- Body Content and Main Points: The body of your blog post contains your main points. It’s important to write for your audience. Perhaps your readers like bulleted lists or may be this requires in-depth research and statistics laid out in subheadings and paragraphs.
- Conclusion and Call-to-Action: You don’t have to write a blog post like a paper for your college professor by reiterating your points. Instead, offer encouragement to your readers and sign off with something that keeps them wanting more or points them to what you want them to do next.
- Content Below Your Post: You may want to add an invitation for comments, such as a question that your reader can answer or add links to related posts.
Quick Note About Blogging for SEO
If you need to know what users think of organic content, consider this research from Search Engine Journal and MarTech.
70-80% of users ignore paid search and focus on organic results
1,890 words is the average length of a first page result in Google
In addition, 27 percent of searches are phrased as questions, and 50 percent of all queries include four words or more.
Why does all of this matter?
Structuring a blog post to rank in Google takes a little bit more effort than throwing down 1,000 words on a topic and hoping that it gets through the search engine jungle and climbs the mountain of results so that everyone can see it.
In short, researching your blog post topic, understanding keywords, and structuring your content all require some knowledge of on-page SEO.
When it comes to optimizing your content, one thing is still true: the reader’s experience comes first.
On-Page SEO Factors to Know for Blogging
- Repeating primary keyword 2 to 3 times
- Relevance to topic and theme of the page
- Adding related keywords, internal links, and external links
- Expert knowledge that improves value of content and shows authority
- Overall reading experience: design, imagery, quality of copy, mobile functionality, and format
How to Structure a Blog Post to Rank in Google: A Step-by-Step Blogger’s Guide
It’s time to get started on your new, top-ranking blog post for Google. But… how exactly do you find the best blog topics to write about in the first place? How will you make it stand out in search engines? Why will your audience want to share it? Follow this guide step-by-step to find out!
1. Research Your Topic and Keywords
If you’re like most of us, writing 1,000 to 2,000 words on any topic can seem overwhelming in the beginning. Where do you even begin? We believe that there are two small steps to take to get motivated and pumped to write your latest masterpiece.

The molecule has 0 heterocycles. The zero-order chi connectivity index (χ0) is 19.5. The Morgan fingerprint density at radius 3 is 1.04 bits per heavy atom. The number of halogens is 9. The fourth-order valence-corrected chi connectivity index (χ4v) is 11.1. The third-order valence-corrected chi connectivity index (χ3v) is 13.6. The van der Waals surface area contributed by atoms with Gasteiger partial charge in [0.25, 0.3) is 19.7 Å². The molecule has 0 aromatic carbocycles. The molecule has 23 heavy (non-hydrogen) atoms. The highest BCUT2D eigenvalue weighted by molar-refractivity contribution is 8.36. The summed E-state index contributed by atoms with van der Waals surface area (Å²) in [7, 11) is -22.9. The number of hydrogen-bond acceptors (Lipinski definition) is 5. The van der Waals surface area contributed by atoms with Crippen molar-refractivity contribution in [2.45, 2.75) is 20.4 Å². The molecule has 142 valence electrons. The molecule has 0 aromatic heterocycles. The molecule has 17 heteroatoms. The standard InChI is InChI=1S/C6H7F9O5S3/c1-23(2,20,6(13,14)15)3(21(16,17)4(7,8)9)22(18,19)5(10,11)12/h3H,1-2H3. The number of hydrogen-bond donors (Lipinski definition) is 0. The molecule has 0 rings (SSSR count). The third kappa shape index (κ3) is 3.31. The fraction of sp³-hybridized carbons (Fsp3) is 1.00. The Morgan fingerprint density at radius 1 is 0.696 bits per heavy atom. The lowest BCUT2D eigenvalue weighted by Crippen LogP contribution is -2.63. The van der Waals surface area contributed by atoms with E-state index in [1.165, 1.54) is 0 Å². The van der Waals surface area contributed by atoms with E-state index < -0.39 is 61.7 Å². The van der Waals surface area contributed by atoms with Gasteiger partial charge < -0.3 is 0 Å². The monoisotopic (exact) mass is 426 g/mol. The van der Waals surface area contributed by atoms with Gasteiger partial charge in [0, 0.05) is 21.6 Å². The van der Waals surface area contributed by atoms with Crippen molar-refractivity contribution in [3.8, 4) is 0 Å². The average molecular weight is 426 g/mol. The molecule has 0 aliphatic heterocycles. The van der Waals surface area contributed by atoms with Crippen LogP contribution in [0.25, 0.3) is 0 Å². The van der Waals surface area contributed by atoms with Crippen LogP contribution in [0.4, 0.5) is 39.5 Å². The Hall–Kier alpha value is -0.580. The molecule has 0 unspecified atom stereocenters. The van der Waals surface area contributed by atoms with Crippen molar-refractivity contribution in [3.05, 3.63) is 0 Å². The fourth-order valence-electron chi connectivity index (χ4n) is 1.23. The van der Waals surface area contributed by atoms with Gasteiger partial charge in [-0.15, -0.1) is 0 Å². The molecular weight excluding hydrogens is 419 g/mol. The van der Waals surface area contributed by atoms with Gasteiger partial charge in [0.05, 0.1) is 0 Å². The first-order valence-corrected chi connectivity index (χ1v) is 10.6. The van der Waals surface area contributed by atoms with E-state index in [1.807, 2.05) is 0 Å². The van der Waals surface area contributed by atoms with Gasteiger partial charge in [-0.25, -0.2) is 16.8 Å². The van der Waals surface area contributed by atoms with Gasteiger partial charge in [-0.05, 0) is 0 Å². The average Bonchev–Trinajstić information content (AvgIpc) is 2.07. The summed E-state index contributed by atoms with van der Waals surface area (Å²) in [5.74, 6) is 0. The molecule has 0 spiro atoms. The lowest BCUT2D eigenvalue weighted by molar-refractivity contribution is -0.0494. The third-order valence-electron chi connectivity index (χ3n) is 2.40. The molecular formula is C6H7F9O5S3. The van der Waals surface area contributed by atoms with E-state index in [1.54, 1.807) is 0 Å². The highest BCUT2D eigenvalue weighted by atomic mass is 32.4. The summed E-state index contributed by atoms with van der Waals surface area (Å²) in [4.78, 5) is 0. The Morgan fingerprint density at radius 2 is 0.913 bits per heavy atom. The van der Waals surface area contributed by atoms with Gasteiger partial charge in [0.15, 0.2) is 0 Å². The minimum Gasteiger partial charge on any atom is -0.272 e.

Research: What’s the latest on your theme or topic? What questions do people have about it? What keywords does your audience use to describe it? Head to Google and search your main keywords to see what other blogs and competitors are doing. Try the Keywords Everywhere Chrome extension to see keywords, search volume, CPC, and more for 15 or more competitor websites. Don’t know your main keywords you want to rank for? We’ll give you a list of keyword research tools below.
Outline: You don’t have to know exactly how you’re going to write a post to create an outline, which is why it can be motivational if you’re having issues with writing the post. In your outline, use your research to structure headings for your main points and add key questions that you want to answer.
Research Tools We Love
You’re not alone when it comes to the daunting feeling of writing on any topic, but these research tools make it easy to find keywords, questions, and ideas when you’re not sure where to start or how to flesh out your blog post.
- AnswerthePublic.com: Find questions about any topic that people are searching for.
- Soovle: Scrape keywords from multiple websites and other sources.
- Jaaxy: Thousands of keyword ideas and blog topics in seconds.
- Keywords Everywhere: Chrome extension that analyzes keywords on any website.
- Google Search Console: Look for “opportunity keywords” related to your content.
- Google Keywords Planner: See all keywords and search volumes within your Google AdWords account.
- SEMrush: Comprehensive SEO research tool with keyword tracking and ideas.
- Ahrefs Keyword Explorer: Determine what keywords really matter to your business.
- Buzzsumo: Find popular topics and see what content people want to read about today.
- Google Trends: See all topics rising in search day to day.
- Quora: Find questions and answers to almost any topic or keyword
It’s time to pull it all together. Let’s do this!